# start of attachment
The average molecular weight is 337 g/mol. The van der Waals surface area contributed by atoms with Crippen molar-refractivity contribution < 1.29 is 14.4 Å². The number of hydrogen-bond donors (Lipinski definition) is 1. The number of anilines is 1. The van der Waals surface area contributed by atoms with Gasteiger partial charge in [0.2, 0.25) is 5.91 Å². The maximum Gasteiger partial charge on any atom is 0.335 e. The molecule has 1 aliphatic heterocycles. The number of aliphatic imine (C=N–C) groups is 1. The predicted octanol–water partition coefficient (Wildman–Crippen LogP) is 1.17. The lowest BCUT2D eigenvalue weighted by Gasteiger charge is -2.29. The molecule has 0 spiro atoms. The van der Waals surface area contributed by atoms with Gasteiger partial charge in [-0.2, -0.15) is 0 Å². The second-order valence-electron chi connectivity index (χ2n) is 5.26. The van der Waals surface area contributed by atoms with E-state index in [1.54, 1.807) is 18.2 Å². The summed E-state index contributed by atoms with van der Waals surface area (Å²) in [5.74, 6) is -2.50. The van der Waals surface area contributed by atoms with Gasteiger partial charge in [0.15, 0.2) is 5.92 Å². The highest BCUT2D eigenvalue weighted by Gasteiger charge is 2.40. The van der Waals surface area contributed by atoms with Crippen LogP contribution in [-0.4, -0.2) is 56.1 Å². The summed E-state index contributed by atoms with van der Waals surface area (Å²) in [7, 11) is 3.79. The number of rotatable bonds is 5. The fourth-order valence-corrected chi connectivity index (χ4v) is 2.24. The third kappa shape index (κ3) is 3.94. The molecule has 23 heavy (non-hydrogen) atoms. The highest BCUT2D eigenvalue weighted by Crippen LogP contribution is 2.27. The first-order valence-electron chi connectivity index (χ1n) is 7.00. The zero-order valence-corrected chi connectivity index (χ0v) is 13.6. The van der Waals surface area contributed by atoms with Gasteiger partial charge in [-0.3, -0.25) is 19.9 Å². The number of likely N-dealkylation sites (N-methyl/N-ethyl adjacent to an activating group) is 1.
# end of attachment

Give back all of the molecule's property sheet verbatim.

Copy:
The average molecular weight is 337 g/mol. The van der Waals surface area contributed by atoms with Crippen molar-refractivity contribution < 1.29 is 14.4 Å². The number of hydrogen-bond donors (Lipinski definition) is 1. The number of anilines is 1. The van der Waals surface area contributed by atoms with Gasteiger partial charge in [0.2, 0.25) is 5.91 Å². The maximum Gasteiger partial charge on any atom is 0.335 e. The molecule has 1 aliphatic heterocycles. The number of aliphatic imine (C=N–C) groups is 1. The predicted octanol–water partition coefficient (Wildman–Crippen LogP) is 1.17. The lowest BCUT2D eigenvalue weighted by Gasteiger charge is -2.29. The molecule has 0 spiro atoms. The van der Waals surface area contributed by atoms with Gasteiger partial charge in [-0.2, -0.15) is 0 Å². The second-order valence-electron chi connectivity index (χ2n) is 5.26. The van der Waals surface area contributed by atoms with E-state index in [1.54, 1.807) is 18.2 Å². The summed E-state index contributed by atoms with van der Waals surface area (Å²) in [5.74, 6) is -2.50. The van der Waals surface area contributed by atoms with Gasteiger partial charge in [0.15, 0.2) is 5.92 Å². The highest BCUT2D eigenvalue weighted by Gasteiger charge is 2.40. The van der Waals surface area contributed by atoms with Crippen LogP contribution in [-0.4, -0.2) is 56.1 Å². The summed E-state index contributed by atoms with van der Waals surface area (Å²) in [7, 11) is 3.79. The number of rotatable bonds is 5. The fourth-order valence-corrected chi connectivity index (χ4v) is 2.24. The third kappa shape index (κ3) is 3.94. The molecule has 23 heavy (non-hydrogen) atoms. The highest BCUT2D eigenvalue weighted by Crippen LogP contribution is 2.27. The first-order valence-electron chi connectivity index (χ1n) is 7.00. The zero-order valence-corrected chi connectivity index (χ0v) is 13.6. The van der Waals surface area contributed by atoms with Gasteiger partial charge in [-0.3, -0.25) is 19.9 Å². The number of likely N-dealkylation sites (N-methyl/N-ethyl adjacent to an activating group) is 1.